The Estevan Art Gallery and Museum's (EAGM) Gallery II is currently the site of a printmaking exhibit whose focus is fish and creativity.
Saskatoon artist Monique Martin was at the EAGM on September 6 for an opening reception for the exhibit, which is called "Flow." She said the first inspiration came 30 years ago, when she was 12 years old and fishing with her brother.
"The fish kept swimming by, and doing that whole thing that fish do, where they flow around," said Martin. "I was fascinated by the whole thing. My brother was freaking out because they weren't biting."
While she was lecturing at the University of British Columbia in 2007, Martin saw that a student had a book named "Flow," and it generated memories of watching the fish. That book was all about the moment of flow when involved with something creative.
"It can be really loud," said Martin. "It could be dinner time. Somebody could call you to eat, and you forget, because you're in that moment. That's what the book is about – how to get into that moment. Generally … those moments are when your mind is being challenged. You're not going to get into that moment when mowing the lawn or doing laundry."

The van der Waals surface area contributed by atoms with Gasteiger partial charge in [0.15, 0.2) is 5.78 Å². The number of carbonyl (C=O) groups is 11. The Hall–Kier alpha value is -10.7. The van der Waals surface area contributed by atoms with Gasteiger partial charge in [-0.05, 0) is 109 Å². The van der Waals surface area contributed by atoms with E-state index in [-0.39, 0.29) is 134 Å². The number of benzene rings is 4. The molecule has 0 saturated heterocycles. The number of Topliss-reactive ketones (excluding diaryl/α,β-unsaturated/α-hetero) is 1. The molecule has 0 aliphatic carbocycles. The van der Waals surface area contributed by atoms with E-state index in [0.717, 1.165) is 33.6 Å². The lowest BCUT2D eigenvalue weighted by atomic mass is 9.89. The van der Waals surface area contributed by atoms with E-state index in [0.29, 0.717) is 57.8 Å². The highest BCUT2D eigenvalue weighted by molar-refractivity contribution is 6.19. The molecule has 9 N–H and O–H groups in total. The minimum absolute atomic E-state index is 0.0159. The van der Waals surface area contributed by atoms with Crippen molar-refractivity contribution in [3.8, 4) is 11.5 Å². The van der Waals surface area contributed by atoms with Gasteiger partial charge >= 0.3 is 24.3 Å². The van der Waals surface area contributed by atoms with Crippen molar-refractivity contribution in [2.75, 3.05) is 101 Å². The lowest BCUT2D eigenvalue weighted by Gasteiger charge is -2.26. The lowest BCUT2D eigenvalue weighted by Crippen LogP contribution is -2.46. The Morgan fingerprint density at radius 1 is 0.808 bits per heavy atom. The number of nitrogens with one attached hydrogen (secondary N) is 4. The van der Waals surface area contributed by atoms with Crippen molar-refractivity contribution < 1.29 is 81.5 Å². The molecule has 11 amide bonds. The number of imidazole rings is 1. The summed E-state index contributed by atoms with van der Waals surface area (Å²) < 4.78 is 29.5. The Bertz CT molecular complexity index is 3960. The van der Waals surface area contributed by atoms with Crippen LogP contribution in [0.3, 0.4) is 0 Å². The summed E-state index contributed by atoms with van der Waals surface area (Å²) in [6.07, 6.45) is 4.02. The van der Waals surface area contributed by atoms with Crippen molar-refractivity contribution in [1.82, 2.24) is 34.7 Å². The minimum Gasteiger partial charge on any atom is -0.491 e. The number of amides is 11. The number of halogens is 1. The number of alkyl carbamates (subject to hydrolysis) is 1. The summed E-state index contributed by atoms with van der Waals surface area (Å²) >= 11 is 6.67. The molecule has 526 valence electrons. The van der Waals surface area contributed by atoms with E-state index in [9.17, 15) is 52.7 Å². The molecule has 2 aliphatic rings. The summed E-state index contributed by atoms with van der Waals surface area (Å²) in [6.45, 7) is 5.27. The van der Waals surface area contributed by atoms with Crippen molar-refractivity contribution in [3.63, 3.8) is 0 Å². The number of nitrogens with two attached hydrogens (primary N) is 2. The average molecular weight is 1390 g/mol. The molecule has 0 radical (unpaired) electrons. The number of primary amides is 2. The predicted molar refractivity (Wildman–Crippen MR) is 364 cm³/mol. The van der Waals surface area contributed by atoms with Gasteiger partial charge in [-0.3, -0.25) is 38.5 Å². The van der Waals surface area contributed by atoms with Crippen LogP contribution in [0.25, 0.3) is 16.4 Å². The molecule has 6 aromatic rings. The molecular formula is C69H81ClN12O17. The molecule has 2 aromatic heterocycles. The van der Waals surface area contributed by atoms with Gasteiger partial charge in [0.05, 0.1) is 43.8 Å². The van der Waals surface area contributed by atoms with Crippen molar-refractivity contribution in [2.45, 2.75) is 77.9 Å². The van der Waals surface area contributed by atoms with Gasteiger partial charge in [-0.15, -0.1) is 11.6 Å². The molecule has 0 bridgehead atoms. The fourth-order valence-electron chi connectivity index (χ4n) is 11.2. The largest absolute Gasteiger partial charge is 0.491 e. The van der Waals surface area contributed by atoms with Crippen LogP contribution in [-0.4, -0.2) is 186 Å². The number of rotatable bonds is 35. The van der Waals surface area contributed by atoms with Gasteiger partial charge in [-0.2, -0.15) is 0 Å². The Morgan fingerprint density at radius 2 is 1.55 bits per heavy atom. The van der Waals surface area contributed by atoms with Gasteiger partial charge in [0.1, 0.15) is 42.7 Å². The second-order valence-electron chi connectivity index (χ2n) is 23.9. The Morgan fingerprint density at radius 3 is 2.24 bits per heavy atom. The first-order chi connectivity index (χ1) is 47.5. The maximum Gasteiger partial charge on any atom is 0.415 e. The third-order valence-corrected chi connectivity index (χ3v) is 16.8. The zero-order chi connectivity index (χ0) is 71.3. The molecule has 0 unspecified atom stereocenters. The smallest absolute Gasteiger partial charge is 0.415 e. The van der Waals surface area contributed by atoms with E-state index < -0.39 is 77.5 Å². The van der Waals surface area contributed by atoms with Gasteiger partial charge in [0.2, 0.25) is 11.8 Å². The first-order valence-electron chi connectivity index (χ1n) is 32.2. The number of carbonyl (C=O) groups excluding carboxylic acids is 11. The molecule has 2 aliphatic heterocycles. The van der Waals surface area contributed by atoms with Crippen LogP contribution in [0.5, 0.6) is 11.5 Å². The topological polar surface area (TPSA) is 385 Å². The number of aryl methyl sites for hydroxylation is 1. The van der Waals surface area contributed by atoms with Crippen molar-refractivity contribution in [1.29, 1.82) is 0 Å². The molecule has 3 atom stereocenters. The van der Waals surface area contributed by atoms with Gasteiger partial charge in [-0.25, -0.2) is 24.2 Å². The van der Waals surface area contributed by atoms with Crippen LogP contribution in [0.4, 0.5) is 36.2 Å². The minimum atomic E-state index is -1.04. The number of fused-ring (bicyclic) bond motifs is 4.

"Flow" employs printmaking with a reductive technique.
"I start with a block, I print one colour, I cut some more off, I print on top of it, and I print and I print and I print until I get to the final colour," said Martin. "And then there's nothing left of the block I used to create it."
Martin also used layers of paper, so that means that the fish on the pages have varying levels of visibility. Those on the front paper are sharp and easily seen; others appear faded since they're on the rear sheet.
"I did that intentionally because I think part of human society is transparency," said Martin. "We believe everybody is as transparent as they can be, but in different situations, a person's transparency changes."
People also flow towards a common goal, she said, such as those working in an office setting.
Martin views printmaking as a complex process. A mistake can ruin hours of work, but the finished product creates a wonderful feeling.
"It is kind of a lost art form as well," said Martin. "It's something that's going by the wayside with technology and all those things. People ask 'Why would you carve a block?'"
Martin concluded the reception by demonstrating her printmaking techniques, and teaching the art form to people in attendance.